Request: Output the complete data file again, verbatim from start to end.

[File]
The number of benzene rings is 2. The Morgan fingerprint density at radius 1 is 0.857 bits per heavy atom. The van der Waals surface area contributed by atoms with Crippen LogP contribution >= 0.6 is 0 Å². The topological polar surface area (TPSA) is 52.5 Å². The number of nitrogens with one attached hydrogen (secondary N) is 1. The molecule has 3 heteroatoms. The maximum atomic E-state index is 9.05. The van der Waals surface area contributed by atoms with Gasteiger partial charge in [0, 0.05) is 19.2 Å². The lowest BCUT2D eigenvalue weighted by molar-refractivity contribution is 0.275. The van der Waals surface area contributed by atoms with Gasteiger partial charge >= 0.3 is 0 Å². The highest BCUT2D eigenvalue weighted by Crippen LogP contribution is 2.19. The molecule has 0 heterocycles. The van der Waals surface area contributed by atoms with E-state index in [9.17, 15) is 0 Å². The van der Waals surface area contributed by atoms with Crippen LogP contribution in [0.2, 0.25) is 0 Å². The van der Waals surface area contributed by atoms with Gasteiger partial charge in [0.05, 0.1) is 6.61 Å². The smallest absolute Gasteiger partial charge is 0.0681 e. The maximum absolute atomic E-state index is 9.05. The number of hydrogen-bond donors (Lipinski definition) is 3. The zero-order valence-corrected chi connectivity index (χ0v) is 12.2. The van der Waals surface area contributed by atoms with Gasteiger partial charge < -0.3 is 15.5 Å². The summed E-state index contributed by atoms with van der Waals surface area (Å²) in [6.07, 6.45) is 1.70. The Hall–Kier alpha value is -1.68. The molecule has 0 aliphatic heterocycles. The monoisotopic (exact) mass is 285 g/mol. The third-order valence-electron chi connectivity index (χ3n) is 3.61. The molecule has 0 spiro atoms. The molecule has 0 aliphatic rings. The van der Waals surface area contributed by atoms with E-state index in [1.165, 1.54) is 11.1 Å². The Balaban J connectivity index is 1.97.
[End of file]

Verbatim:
The number of benzene rings is 2. The Morgan fingerprint density at radius 1 is 0.857 bits per heavy atom. The van der Waals surface area contributed by atoms with Crippen LogP contribution >= 0.6 is 0 Å². The topological polar surface area (TPSA) is 52.5 Å². The number of nitrogens with one attached hydrogen (secondary N) is 1. The molecule has 3 heteroatoms. The maximum atomic E-state index is 9.05. The van der Waals surface area contributed by atoms with Gasteiger partial charge in [0, 0.05) is 19.2 Å². The lowest BCUT2D eigenvalue weighted by molar-refractivity contribution is 0.275. The van der Waals surface area contributed by atoms with Gasteiger partial charge >= 0.3 is 0 Å². The highest BCUT2D eigenvalue weighted by Crippen LogP contribution is 2.19. The molecule has 0 heterocycles. The van der Waals surface area contributed by atoms with E-state index in [9.17, 15) is 0 Å². The van der Waals surface area contributed by atoms with Crippen LogP contribution in [0.2, 0.25) is 0 Å². The van der Waals surface area contributed by atoms with Gasteiger partial charge in [0.05, 0.1) is 6.61 Å². The smallest absolute Gasteiger partial charge is 0.0681 e. The maximum absolute atomic E-state index is 9.05. The number of hydrogen-bond donors (Lipinski definition) is 3. The zero-order valence-corrected chi connectivity index (χ0v) is 12.2. The van der Waals surface area contributed by atoms with Gasteiger partial charge < -0.3 is 15.5 Å². The summed E-state index contributed by atoms with van der Waals surface area (Å²) in [6.07, 6.45) is 1.70. The Hall–Kier alpha value is -1.68. The molecule has 0 aliphatic heterocycles. The monoisotopic (exact) mass is 285 g/mol. The third-order valence-electron chi connectivity index (χ3n) is 3.61. The molecule has 0 spiro atoms. The molecule has 0 aliphatic rings. The van der Waals surface area contributed by atoms with E-state index in [1.165, 1.54) is 11.1 Å². The Balaban J connectivity index is 1.97.